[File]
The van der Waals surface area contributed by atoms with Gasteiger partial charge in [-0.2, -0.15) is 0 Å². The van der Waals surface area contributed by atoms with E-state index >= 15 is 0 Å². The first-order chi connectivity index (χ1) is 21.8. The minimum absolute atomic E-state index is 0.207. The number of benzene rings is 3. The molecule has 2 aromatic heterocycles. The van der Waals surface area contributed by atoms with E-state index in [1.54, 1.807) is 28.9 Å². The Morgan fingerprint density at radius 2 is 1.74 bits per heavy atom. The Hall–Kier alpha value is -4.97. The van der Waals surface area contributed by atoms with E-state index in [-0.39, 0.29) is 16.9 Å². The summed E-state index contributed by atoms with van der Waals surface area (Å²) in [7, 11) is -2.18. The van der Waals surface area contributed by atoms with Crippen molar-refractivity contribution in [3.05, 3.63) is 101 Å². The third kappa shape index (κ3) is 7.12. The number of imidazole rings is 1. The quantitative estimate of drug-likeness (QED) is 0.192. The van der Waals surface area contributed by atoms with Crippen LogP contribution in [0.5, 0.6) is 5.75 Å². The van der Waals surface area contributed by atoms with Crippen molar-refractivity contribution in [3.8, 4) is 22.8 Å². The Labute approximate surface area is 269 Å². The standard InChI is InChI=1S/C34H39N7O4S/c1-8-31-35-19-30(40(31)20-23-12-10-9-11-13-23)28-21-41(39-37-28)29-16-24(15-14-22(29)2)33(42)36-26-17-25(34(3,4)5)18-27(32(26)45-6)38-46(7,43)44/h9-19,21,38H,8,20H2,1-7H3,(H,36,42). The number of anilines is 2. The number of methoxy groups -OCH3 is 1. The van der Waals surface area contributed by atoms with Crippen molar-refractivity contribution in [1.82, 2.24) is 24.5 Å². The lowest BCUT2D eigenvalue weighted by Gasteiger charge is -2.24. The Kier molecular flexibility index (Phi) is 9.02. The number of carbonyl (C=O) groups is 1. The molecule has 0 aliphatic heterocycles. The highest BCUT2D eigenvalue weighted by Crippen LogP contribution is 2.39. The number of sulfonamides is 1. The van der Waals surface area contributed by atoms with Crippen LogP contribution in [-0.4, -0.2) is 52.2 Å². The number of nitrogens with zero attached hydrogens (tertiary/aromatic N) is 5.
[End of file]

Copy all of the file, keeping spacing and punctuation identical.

The van der Waals surface area contributed by atoms with Gasteiger partial charge in [-0.2, -0.15) is 0 Å². The van der Waals surface area contributed by atoms with E-state index >= 15 is 0 Å². The first-order chi connectivity index (χ1) is 21.8. The minimum absolute atomic E-state index is 0.207. The number of benzene rings is 3. The molecule has 2 aromatic heterocycles. The van der Waals surface area contributed by atoms with E-state index in [1.54, 1.807) is 28.9 Å². The Morgan fingerprint density at radius 2 is 1.74 bits per heavy atom. The Hall–Kier alpha value is -4.97. The van der Waals surface area contributed by atoms with E-state index in [-0.39, 0.29) is 16.9 Å². The summed E-state index contributed by atoms with van der Waals surface area (Å²) in [7, 11) is -2.18. The van der Waals surface area contributed by atoms with Crippen molar-refractivity contribution in [3.05, 3.63) is 101 Å². The third kappa shape index (κ3) is 7.12. The number of imidazole rings is 1. The quantitative estimate of drug-likeness (QED) is 0.192. The van der Waals surface area contributed by atoms with Crippen LogP contribution in [0.5, 0.6) is 5.75 Å². The van der Waals surface area contributed by atoms with Crippen molar-refractivity contribution in [3.8, 4) is 22.8 Å². The Labute approximate surface area is 269 Å². The standard InChI is InChI=1S/C34H39N7O4S/c1-8-31-35-19-30(40(31)20-23-12-10-9-11-13-23)28-21-41(39-37-28)29-16-24(15-14-22(29)2)33(42)36-26-17-25(34(3,4)5)18-27(32(26)45-6)38-46(7,43)44/h9-19,21,38H,8,20H2,1-7H3,(H,36,42). The number of anilines is 2. The number of methoxy groups -OCH3 is 1. The van der Waals surface area contributed by atoms with Crippen molar-refractivity contribution in [1.82, 2.24) is 24.5 Å². The lowest BCUT2D eigenvalue weighted by Gasteiger charge is -2.24. The Kier molecular flexibility index (Phi) is 9.02. The number of carbonyl (C=O) groups is 1. The molecule has 0 aliphatic heterocycles. The highest BCUT2D eigenvalue weighted by Crippen LogP contribution is 2.39. The number of sulfonamides is 1. The van der Waals surface area contributed by atoms with Crippen LogP contribution in [-0.4, -0.2) is 52.2 Å². The number of nitrogens with zero attached hydrogens (tertiary/aromatic N) is 5.